Are We a Nation of Fat People?

 

Taming the obesity epidemic in this country needs an all-hands-on-deck strategy so that schools provide students 60 minutes of physical activity daily, fast-food restaurants offer healthier fare for kids, and communities build recreational spaces that encourage physical activity, says a new report.

This was a conclusion drawn from presentations at a recent conference at the Center for Disease Control.  The conference was convened by the Institute of Medicine, which provides independent advice on health issues to policy makers, foundations and others.

If present trends continue by 2030 42% of all adults in the U.S. will be obese.

U.S. government statistics show that currently 2/3 of all adults and 1/3 of all children are overweight or obese.  Studies indicate that if present trends continue by 2030 42% of all adults in the U.S. will be obese, defined as being at least 30 pounds over a person’s optimum weight.

The illnesses and costs of obesity are known and it is no secret that such costs are spiraling.  We read stories about this topic constantly.  What may be noteworthy about this recent conference is the report that only a systematic, all-encompassing approach may be successful in reversing the current trend.

Here are five goals and some thoughts on how to reach them:

  1.  Create an environment where choosing healthy foods and beverages is the obvious, easy option.  This would require that fast food restaurants commit to making at least half of their food options for their kid meals comply with government dietary guidelines for moderately active 4 to 8 year olds.  It would also require businesses, governments and others to reduce the availability of sugary drinks and to make clean, cold water more readily available to workers.
  2. Improve information delivery about diet and exercise.  Food and beverage makers, restaurants and media outlets should within 2 years voluntarily adopt nutritionally-based standards for marketing their products to children and young adults.  If this does not work, governments should be prepared to use their regulatory powers to bring about such advertising.
  3. Expand the role of employers, health care providers and insurance companies in promoting obesity prevention policies.  Employers should make healthy foods available to employees and adopt policies that encourage employees to exercise during the workday.  Health care providers and insurance companies should work to make preventative health screenings and advice more readily and affordably available.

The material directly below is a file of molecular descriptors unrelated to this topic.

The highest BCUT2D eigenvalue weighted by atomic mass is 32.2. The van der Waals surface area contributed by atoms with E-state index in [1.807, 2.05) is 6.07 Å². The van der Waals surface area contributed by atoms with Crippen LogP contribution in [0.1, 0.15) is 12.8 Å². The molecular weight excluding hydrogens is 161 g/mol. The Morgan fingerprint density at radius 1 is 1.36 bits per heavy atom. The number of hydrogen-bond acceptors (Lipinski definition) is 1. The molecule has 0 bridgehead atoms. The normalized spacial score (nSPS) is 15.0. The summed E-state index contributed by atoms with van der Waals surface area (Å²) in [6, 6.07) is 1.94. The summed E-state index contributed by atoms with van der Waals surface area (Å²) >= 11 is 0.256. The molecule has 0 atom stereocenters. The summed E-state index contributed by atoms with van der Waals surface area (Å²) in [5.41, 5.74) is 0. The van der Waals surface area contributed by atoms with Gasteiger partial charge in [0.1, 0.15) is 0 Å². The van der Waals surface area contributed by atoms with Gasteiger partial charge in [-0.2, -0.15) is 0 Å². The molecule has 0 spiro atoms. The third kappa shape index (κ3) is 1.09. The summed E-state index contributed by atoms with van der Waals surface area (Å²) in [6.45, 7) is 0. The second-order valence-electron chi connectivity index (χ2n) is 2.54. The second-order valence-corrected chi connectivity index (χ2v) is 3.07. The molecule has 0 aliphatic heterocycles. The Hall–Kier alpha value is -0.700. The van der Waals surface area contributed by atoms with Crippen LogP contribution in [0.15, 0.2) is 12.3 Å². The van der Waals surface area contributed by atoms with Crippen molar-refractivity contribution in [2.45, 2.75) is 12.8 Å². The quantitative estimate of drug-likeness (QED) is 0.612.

4. Make it easier for people to incorporate exercise into their daily lives.  Governments and businesses should work together to make walking trails, biking paths, parks, playgrounds and community recreation centers more readily and safely available.
  5. Make schools a national focal point for obesity prevention.  Among other things, kids in all grades should be required to engage in 45-60 minutes per day of physical exercise.  It is probably no coincidence that our population has grown more obese as more and more schools have eliminated mandatory PE classes from the curriculum.

The United States was able to build an atomic bomb in just over three years during World War II.  We put men on the moon within eight years of that goal being announced by President Kennedy.  We virtually eliminated polio in about 15 years.  All of these goals were achieved with a strong national focus and the commitment of large amounts of resources.

It will be a national shame if the nation that increased life expectancy by over 25 years during the 20th Century becomes a nation of inert, unhealthy, unproductive fat people by the middle of the 21st Century.  It is time for everyone to take note of the problem and actually begin to seriously confront it.

Readers who want to find more information on this hot button topic can read a recent article in USA Today by going to http://www.usatoday.com/news/health/wellness/story/2012-05-09/obesity-epidemic-strategies/54813912/1?csp=34news.  The article includes an interactive map of the U.S. that provides statistics on obesity by state.  It also includes a number of links to other resources.

 

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